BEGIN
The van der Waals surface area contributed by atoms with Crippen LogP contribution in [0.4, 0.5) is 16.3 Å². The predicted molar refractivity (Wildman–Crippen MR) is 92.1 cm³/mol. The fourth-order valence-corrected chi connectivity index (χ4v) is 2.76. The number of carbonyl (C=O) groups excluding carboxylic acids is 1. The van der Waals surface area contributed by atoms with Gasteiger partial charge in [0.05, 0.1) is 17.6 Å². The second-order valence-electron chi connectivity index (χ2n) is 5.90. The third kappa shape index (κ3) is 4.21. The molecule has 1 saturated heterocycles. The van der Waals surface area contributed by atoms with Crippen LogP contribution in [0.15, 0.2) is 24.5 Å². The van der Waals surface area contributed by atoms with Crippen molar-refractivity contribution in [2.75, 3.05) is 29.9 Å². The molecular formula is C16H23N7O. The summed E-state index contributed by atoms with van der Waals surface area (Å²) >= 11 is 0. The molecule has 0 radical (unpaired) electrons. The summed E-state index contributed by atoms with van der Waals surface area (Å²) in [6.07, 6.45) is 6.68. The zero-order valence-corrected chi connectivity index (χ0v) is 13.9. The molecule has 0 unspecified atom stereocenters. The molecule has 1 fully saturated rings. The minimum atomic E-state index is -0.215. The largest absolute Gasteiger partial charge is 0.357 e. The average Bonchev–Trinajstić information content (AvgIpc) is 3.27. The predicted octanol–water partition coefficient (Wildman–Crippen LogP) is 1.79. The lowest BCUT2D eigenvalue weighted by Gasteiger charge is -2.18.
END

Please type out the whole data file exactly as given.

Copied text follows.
The van der Waals surface area contributed by atoms with Crippen LogP contribution in [0.4, 0.5) is 16.3 Å². The predicted molar refractivity (Wildman–Crippen MR) is 92.1 cm³/mol. The fourth-order valence-corrected chi connectivity index (χ4v) is 2.76. The number of carbonyl (C=O) groups excluding carboxylic acids is 1. The van der Waals surface area contributed by atoms with Gasteiger partial charge in [0.05, 0.1) is 17.6 Å². The second-order valence-electron chi connectivity index (χ2n) is 5.90. The third kappa shape index (κ3) is 4.21. The molecule has 1 saturated heterocycles. The van der Waals surface area contributed by atoms with Crippen LogP contribution in [0.15, 0.2) is 24.5 Å². The van der Waals surface area contributed by atoms with Crippen molar-refractivity contribution in [2.75, 3.05) is 29.9 Å². The molecular formula is C16H23N7O. The summed E-state index contributed by atoms with van der Waals surface area (Å²) >= 11 is 0. The molecule has 0 radical (unpaired) electrons. The summed E-state index contributed by atoms with van der Waals surface area (Å²) in [6.07, 6.45) is 6.68. The zero-order valence-corrected chi connectivity index (χ0v) is 13.9. The molecule has 0 unspecified atom stereocenters. The molecule has 1 fully saturated rings. The minimum atomic E-state index is -0.215. The largest absolute Gasteiger partial charge is 0.357 e. The average Bonchev–Trinajstić information content (AvgIpc) is 3.27. The predicted octanol–water partition coefficient (Wildman–Crippen LogP) is 1.79. The lowest BCUT2D eigenvalue weighted by Gasteiger charge is -2.18.